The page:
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From code analysis (Visual studio), I got this warning:

Warning 2 CA2000 : Microsoft.Reliability : ... Call System.IDisposable.Dispose on object 'l' before all references to it are out of scope...

So, I changed the code :

Dim l As LiteralControl = New LiteralControl
AddHandler l.DataBinding, AddressOf OnDataBinding


Dim l As LiteralControl = Nothing
    l = New LiteralControl
    AddHandler l.DataBinding, AddressOf OnDataBinding
    If Not l Is Nothing Then
    End If
End Try

The warning disappear but then the literal control isn't anymore being displayed on the page...


Note that the code come from a Microsoft web page :

share|improve this question
1 is a horrible variable name. – SLaks Aug 19 '10 at 16:57
It's only an example. I haven't put the real code – Melursus Aug 19 '10 at 16:59
up vote 3 down vote accepted

the warning is really about how the item could be created and then never actually hooked up to the container. hypothetically (but not realisticly), the AddHandler call could fail, and then the control would never be added to the container, and then nobody would ever dispose it.

instead of disposing on the finally (which is destroying your object all the time) you need to change that to a catch, and dispose in the catch, then rethrow the exception.

That will get rid of the warning and give you correct handling of dispose. Yes, in this specific case it isn't realistic, but it is possible.

share|improve this answer
Alternately, you could keep the finally, but null out the variable at the end of the try. Same difference, though, and your suggestion is probably clearer. I'm just offering this as something closer to the original. – Steven Sudit Aug 19 '10 at 17:16
@Steven: I think nulling out the variable at the end of the "try" is better than a catch-and-rethrow. Catching and rethrowing an exception can sometimes jinx the stack trace; further, if an exception is thrown that won't be handled, a catch and rethrow will cause the apparent point of the error to be the rethrow, rather than the location where the exception originally occurred. – supercat Jan 6 '11 at 16:27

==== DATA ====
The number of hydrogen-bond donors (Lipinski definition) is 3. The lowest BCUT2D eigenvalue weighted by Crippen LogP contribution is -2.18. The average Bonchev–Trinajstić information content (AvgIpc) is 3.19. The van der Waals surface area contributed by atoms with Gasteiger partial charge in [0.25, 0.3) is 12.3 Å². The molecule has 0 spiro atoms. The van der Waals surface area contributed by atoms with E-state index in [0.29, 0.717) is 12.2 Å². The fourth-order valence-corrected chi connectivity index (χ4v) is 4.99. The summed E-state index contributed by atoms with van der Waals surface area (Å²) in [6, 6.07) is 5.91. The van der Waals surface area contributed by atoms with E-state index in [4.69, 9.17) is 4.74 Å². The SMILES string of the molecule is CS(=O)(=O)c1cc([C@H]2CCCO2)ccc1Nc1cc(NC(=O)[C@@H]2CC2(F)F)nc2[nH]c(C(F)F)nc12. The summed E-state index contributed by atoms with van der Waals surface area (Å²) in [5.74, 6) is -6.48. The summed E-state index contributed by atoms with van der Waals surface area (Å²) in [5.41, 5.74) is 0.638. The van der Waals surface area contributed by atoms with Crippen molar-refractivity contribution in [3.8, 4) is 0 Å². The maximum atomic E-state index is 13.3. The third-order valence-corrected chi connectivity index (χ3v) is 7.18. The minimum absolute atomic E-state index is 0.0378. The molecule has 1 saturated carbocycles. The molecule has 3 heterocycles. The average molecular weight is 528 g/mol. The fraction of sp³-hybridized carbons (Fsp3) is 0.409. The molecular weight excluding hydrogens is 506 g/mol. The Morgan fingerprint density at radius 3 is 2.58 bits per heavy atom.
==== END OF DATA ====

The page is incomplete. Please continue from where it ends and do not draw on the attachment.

@supercat: Throwing a new exception would lose the stack trace, unless you use the original exception as the inner exception of the new one. As far as I know, rethrowing it with throw; will not harm the stack trace and will not make it look like the exception originated in the catch block. – Steven Sudit Jan 6 '11 at 21:08
@Steven Sudit: Catch and rethrow, even using an unadorned "throw", will slightly jinx the stack trace, at least as of vs2010. If method "CatchAndThrow" calls "Foo" from line 23, and Foo throws an exception which is caught and then rethrown at line 57, the stack trace will include information about what happened within "Foo", but will indicate that the exception came through line 57 of CatchAndThrow, rather than line 23. – supercat Jan 6 '11 at 21:33
@supercat: You are correct, but it only shows the line number if the PDB is available; otherwise it shows just the method. Since I only care about the stack trace when the code runs in production, and I don't normally ship a PDB, this is a non-issue for me. – Steven Sudit Jan 6 '11 at 21:40

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